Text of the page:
Thursday, September 3, 2015

Quick Review: Tesla Vs. Edison by Artana

Last night my friend Mike came over and he showed me and the Munchkin the ins and outs of Tesla vs. Edison: The War of the Currents.  Well, I guess it was mainly me that he showed since Munchkin had played once before but you get the idea.

First off, let me say that this is a beautiful game.  From the box to the components, Artana did a great job with this game really capturing the style and the theme of the game.

Mechanically the game is very straight forward as well.  You can either develop new technologies (giving you access to more projects on the board), build new projects (which increases your stock value), engage in propoganda (which lets you manipulate the turn order, which type of power is popular with the masses, and earn some extra cash), and buying and selling stock (the total value of which determines who wins the game).

This also really seems to capture the ebb and flow of an economic game; using propoganda and buying/selling to manipulate the stock market to increase your own portfolio while decreasing the value of your opponent's portfolio.

All of this sounds really good and looks really nice on the table but there was something about it that was bugging me and I think I finally figured out what it is; how the heck do you defend yourself?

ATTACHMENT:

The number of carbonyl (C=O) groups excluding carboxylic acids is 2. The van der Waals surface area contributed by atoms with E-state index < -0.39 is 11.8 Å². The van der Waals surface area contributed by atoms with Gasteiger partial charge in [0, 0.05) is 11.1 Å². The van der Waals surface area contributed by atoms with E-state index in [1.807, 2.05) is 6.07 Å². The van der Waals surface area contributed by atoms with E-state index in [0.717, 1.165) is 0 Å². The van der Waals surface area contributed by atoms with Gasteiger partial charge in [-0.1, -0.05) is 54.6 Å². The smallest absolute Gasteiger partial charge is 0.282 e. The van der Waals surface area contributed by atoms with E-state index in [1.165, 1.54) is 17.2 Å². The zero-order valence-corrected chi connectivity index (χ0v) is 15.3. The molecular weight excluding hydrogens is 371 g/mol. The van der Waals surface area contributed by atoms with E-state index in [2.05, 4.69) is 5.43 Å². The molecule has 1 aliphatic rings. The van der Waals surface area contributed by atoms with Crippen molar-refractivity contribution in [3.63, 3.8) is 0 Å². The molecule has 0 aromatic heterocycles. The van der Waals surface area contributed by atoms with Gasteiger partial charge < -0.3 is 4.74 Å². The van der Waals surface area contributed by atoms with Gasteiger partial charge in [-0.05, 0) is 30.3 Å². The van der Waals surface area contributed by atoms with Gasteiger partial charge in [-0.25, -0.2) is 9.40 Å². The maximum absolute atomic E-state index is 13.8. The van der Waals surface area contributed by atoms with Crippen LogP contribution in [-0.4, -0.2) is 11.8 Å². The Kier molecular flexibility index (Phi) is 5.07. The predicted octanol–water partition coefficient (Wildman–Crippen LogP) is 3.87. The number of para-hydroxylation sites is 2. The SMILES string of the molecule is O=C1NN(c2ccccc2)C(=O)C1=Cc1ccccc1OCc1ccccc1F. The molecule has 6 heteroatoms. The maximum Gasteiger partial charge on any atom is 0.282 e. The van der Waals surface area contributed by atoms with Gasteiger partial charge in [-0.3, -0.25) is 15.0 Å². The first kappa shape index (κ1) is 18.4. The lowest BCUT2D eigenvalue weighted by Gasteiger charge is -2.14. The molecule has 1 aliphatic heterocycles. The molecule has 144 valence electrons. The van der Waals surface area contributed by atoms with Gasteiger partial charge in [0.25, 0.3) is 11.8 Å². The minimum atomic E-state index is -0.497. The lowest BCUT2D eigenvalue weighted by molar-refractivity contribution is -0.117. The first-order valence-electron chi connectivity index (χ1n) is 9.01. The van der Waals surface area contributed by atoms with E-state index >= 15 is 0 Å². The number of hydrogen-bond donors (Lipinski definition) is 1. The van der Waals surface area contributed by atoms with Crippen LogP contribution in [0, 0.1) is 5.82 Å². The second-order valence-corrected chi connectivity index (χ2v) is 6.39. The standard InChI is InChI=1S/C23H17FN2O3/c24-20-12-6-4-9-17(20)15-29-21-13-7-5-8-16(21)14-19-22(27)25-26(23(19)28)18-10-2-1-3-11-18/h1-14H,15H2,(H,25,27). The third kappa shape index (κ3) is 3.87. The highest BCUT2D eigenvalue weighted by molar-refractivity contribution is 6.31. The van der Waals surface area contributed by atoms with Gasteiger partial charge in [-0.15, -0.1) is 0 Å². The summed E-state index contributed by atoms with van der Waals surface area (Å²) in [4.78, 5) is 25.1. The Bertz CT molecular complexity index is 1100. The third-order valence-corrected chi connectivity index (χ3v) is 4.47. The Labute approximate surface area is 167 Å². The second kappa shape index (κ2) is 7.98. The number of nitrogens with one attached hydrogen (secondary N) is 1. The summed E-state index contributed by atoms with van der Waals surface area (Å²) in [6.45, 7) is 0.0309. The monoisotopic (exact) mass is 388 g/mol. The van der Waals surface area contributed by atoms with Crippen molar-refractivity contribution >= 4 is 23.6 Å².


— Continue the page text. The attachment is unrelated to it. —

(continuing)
My background is miniature war games and board games that involve direct conflict with your opponents.  You win by achieving victory while preventing your opponent from doing the same.  All the while you have assets in play that can at least attempt to affect the outcome of the situation, but this game didn't feel like it had that which is frustrating on a deeper level for me.  You can "attack" my company by buying up my stock and then dumping it at the last minute to drive its value down at the end of the game which is in fact what happened to me.

To be fair I had actually considered doing exactly the same thing as we went into the last turn but the idea just left a really bad taste in my mouth so I decided against it.  Does this make it a bad game?  Not at all, in fact it seems like it really did capture the economic interplay that they were looking to represent... I'm just not sure that it's a game for me.  I definitely want to try it again but I must admit that I'm glad I decided not to back this one on Kickstarter.

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